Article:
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Human Resources Salary

Human Resources is a fast-growing industry and jobs range from Human Resources Specialists to Human Resources Managers. There is a lot of room for advancement and growth within this field, and salaries reflect this trend.

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Find out what you can earn in various HR specialties with our salary guide.

Human Resources Salary

According to the Occupational Outlook Handbook, produced by the Bureau of Labor and Statistics (BLS), the median annual salary for an HR specialist is $59,180, and the median annual salary for an HR manager is $106,910. As you can see, there is a wide range of salaries depending on your job title and functions.

Where you live, where you work, and the types of responsibilities you have create the difference you will see in compensation. HR roles are varied across the different industries, with tech companies reporting some of the highest HR salaries, and labor relations and organizational development being two of the higher-paying specialties.

What is my earning potential?

Those looking to a career in HR will be happy to know that there is a lot of room for advancement and growth, both in responsibility and in pay. Human resources is a function in nearly every business, and the top HR managers report earnings of $193,550, and benefits managers report top earnings of $116,240.

California, New York, Illinois, Texas and Massachusetts employ the most HR managers, and New Jersey, D.C., Rhode Island, New York and Colorado are the highest paying states for this profession.

Are HR professionals in demand?

In short, yes. All sectors of this field are growing either at or above expected growth rates for other professions.

Let’s take a look at the different fields more specifically:

Human Resources Specialists – 7 percent, as fast as average
Human Resources Managers – 9 percent, above average growth
Training and Development Managers – 10 percent, above average growth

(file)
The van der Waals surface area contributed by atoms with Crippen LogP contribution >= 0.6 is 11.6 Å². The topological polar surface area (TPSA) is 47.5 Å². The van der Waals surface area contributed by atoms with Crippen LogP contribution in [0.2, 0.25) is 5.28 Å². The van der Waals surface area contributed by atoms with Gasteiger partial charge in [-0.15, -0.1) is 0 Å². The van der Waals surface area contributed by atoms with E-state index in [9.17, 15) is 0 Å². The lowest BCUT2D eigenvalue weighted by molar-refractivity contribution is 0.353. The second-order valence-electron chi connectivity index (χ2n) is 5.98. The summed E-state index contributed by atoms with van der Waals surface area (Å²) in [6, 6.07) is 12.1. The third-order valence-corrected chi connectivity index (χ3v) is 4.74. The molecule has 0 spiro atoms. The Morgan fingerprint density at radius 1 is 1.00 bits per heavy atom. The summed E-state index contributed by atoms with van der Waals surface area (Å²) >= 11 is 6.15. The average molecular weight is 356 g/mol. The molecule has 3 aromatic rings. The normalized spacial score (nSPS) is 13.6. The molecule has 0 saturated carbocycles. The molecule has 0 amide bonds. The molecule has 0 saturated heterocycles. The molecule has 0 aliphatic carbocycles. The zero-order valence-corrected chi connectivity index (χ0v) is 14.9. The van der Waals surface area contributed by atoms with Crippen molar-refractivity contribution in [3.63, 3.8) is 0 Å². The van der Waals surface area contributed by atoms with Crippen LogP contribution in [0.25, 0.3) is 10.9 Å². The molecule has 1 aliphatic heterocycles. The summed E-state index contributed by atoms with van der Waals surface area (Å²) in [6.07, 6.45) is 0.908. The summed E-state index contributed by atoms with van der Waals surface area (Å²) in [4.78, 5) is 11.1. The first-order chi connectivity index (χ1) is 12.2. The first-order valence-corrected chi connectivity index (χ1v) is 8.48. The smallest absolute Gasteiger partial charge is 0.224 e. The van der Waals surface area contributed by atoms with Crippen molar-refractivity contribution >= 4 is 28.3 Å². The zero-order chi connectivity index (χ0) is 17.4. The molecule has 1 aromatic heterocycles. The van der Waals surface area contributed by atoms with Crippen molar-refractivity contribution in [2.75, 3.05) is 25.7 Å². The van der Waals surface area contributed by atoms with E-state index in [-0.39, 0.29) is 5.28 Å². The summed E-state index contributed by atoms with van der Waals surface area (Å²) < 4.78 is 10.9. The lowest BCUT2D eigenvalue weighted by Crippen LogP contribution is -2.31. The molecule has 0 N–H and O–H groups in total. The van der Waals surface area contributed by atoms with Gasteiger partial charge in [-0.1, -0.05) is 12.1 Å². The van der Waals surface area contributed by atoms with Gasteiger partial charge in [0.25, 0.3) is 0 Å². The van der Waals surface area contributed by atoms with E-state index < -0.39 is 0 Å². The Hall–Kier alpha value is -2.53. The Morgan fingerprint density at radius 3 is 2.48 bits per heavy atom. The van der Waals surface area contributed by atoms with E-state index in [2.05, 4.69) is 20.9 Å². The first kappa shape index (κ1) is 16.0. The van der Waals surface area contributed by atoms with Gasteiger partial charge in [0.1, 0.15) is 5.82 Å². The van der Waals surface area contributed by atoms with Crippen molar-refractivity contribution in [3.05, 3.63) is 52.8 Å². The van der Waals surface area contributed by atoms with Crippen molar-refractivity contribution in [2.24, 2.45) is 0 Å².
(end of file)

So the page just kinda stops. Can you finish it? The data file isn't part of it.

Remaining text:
According to the BLS, candidates with a master’s degree or who hold certifications will have the most job prospects.

How do I break into the HR field?

According to the Society for Human Resource Management (SHRM), people starting out in HR should manage their expectations. With just a four-year degree, the first job can seem administrative, but these entry-level positions are where this field originated from, and they will give you the crucial experience you need to make the tough business decisions required from an HR professional

Since HR requires business acumen, analytics and system capabilities, most human resources departments do not want someone straight out of school without experience. Therefore, SHRM rates a one-year internship as one of the most important things you can do while you are in school. You can also join your local SHRM chapter, network, and build relationships that way.

If you want to start out in HR, many people start to work for a big company. There, you have many options and opportunities to break into the field, whereas at a small company, you will be too “green” to take on all of the HR responsibilities when you are very new.

Where can I work as an HR professional?

HR professionals are needed in all kinds of businesses. For example, a quick search of HR associate jobs brings up career options in:

  • Healthcare
  • Financial services
  • Automotive
  • Government
  • Technology
  • Manufacturing
  • Energy